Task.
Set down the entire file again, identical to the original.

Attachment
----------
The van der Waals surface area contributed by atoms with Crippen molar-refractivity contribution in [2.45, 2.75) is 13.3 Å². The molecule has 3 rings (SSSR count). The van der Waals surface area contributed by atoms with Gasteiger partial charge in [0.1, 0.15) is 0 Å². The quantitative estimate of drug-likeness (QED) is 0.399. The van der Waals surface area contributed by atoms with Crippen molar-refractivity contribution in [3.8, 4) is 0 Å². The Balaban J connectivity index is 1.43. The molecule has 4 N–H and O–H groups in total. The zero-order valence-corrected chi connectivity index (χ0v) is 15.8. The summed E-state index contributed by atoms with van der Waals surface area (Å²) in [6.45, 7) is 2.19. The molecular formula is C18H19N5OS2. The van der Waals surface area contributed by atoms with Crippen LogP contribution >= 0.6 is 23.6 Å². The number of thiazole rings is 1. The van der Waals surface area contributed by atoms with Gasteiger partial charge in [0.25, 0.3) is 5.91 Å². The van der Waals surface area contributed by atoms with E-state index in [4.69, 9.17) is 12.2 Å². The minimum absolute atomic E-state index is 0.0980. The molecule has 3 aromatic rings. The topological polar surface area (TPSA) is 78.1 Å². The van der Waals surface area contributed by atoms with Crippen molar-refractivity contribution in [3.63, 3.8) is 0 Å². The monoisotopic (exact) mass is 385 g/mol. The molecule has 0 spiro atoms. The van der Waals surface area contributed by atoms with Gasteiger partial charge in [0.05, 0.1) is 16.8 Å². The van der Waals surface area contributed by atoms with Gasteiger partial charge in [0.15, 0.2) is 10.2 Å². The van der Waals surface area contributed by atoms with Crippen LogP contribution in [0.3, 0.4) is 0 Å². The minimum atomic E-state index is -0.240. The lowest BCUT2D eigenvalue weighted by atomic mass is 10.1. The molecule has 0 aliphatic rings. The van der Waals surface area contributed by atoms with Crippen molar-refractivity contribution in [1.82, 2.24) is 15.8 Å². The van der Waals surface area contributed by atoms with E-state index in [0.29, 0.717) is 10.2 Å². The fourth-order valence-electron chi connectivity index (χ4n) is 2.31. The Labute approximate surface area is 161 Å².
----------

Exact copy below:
The van der Waals surface area contributed by atoms with Crippen molar-refractivity contribution in [2.45, 2.75) is 13.3 Å². The molecule has 3 rings (SSSR count). The van der Waals surface area contributed by atoms with Gasteiger partial charge in [0.1, 0.15) is 0 Å². The quantitative estimate of drug-likeness (QED) is 0.399. The van der Waals surface area contributed by atoms with Crippen molar-refractivity contribution in [3.8, 4) is 0 Å². The Balaban J connectivity index is 1.43. The molecule has 4 N–H and O–H groups in total. The zero-order valence-corrected chi connectivity index (χ0v) is 15.8. The summed E-state index contributed by atoms with van der Waals surface area (Å²) in [6.45, 7) is 2.19. The molecular formula is C18H19N5OS2. The van der Waals surface area contributed by atoms with Crippen LogP contribution >= 0.6 is 23.6 Å². The number of thiazole rings is 1. The van der Waals surface area contributed by atoms with Gasteiger partial charge in [0.25, 0.3) is 5.91 Å². The van der Waals surface area contributed by atoms with E-state index in [4.69, 9.17) is 12.2 Å². The minimum absolute atomic E-state index is 0.0980. The molecule has 3 aromatic rings. The topological polar surface area (TPSA) is 78.1 Å². The van der Waals surface area contributed by atoms with Crippen molar-refractivity contribution in [3.63, 3.8) is 0 Å². The monoisotopic (exact) mass is 385 g/mol. The molecule has 0 spiro atoms. The van der Waals surface area contributed by atoms with Gasteiger partial charge in [0.05, 0.1) is 16.8 Å². The van der Waals surface area contributed by atoms with Gasteiger partial charge in [0.15, 0.2) is 10.2 Å². The van der Waals surface area contributed by atoms with Crippen LogP contribution in [0.3, 0.4) is 0 Å². The minimum atomic E-state index is -0.240. The lowest BCUT2D eigenvalue weighted by atomic mass is 10.1. The molecule has 0 aliphatic rings. The van der Waals surface area contributed by atoms with Crippen molar-refractivity contribution in [1.82, 2.24) is 15.8 Å². The van der Waals surface area contributed by atoms with E-state index in [0.29, 0.717) is 10.2 Å². The fourth-order valence-electron chi connectivity index (χ4n) is 2.31. The Labute approximate surface area is 161 Å².